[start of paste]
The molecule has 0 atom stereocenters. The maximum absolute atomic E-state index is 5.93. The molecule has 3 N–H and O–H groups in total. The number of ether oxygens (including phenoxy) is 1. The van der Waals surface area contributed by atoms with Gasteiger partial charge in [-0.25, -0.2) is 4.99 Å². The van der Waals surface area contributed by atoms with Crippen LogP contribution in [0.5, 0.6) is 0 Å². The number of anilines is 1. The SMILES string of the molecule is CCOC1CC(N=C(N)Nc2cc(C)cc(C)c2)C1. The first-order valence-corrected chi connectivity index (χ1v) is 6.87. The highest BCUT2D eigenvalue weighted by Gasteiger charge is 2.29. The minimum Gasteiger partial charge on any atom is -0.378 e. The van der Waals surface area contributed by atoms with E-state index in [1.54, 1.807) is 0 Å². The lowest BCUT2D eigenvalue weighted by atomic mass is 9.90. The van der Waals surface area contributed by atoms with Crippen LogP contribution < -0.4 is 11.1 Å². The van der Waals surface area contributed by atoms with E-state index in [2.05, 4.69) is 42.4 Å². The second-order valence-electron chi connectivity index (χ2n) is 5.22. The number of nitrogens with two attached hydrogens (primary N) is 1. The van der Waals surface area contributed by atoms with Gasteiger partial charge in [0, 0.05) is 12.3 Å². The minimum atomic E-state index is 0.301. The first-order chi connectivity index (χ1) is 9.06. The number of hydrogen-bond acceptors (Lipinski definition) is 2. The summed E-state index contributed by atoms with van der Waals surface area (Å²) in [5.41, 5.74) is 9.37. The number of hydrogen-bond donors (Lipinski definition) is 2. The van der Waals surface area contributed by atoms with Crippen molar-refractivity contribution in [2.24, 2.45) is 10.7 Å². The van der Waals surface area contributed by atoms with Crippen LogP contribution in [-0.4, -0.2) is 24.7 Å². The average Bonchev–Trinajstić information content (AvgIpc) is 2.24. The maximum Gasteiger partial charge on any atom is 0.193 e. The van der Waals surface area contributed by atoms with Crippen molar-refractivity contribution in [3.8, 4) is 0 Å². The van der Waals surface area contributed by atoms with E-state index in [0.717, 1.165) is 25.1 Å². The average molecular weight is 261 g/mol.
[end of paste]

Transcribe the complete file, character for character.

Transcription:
The molecule has 0 atom stereocenters. The maximum absolute atomic E-state index is 5.93. The molecule has 3 N–H and O–H groups in total. The number of ether oxygens (including phenoxy) is 1. The van der Waals surface area contributed by atoms with Gasteiger partial charge in [-0.25, -0.2) is 4.99 Å². The van der Waals surface area contributed by atoms with Crippen LogP contribution in [0.5, 0.6) is 0 Å². The number of anilines is 1. The SMILES string of the molecule is CCOC1CC(N=C(N)Nc2cc(C)cc(C)c2)C1. The first-order valence-corrected chi connectivity index (χ1v) is 6.87. The highest BCUT2D eigenvalue weighted by Gasteiger charge is 2.29. The minimum Gasteiger partial charge on any atom is -0.378 e. The van der Waals surface area contributed by atoms with E-state index in [1.54, 1.807) is 0 Å². The lowest BCUT2D eigenvalue weighted by atomic mass is 9.90. The van der Waals surface area contributed by atoms with Crippen LogP contribution < -0.4 is 11.1 Å². The van der Waals surface area contributed by atoms with E-state index in [2.05, 4.69) is 42.4 Å². The second-order valence-electron chi connectivity index (χ2n) is 5.22. The number of nitrogens with two attached hydrogens (primary N) is 1. The van der Waals surface area contributed by atoms with Gasteiger partial charge in [0, 0.05) is 12.3 Å². The minimum atomic E-state index is 0.301. The first-order chi connectivity index (χ1) is 9.06. The number of hydrogen-bond acceptors (Lipinski definition) is 2. The summed E-state index contributed by atoms with van der Waals surface area (Å²) in [5.41, 5.74) is 9.37. The number of hydrogen-bond donors (Lipinski definition) is 2. The van der Waals surface area contributed by atoms with Crippen molar-refractivity contribution in [2.24, 2.45) is 10.7 Å². The van der Waals surface area contributed by atoms with Crippen LogP contribution in [-0.4, -0.2) is 24.7 Å². The average Bonchev–Trinajstić information content (AvgIpc) is 2.24. The maximum Gasteiger partial charge on any atom is 0.193 e. The van der Waals surface area contributed by atoms with Crippen molar-refractivity contribution in [3.8, 4) is 0 Å². The van der Waals surface area contributed by atoms with E-state index in [0.717, 1.165) is 25.1 Å². The average molecular weight is 261 g/mol.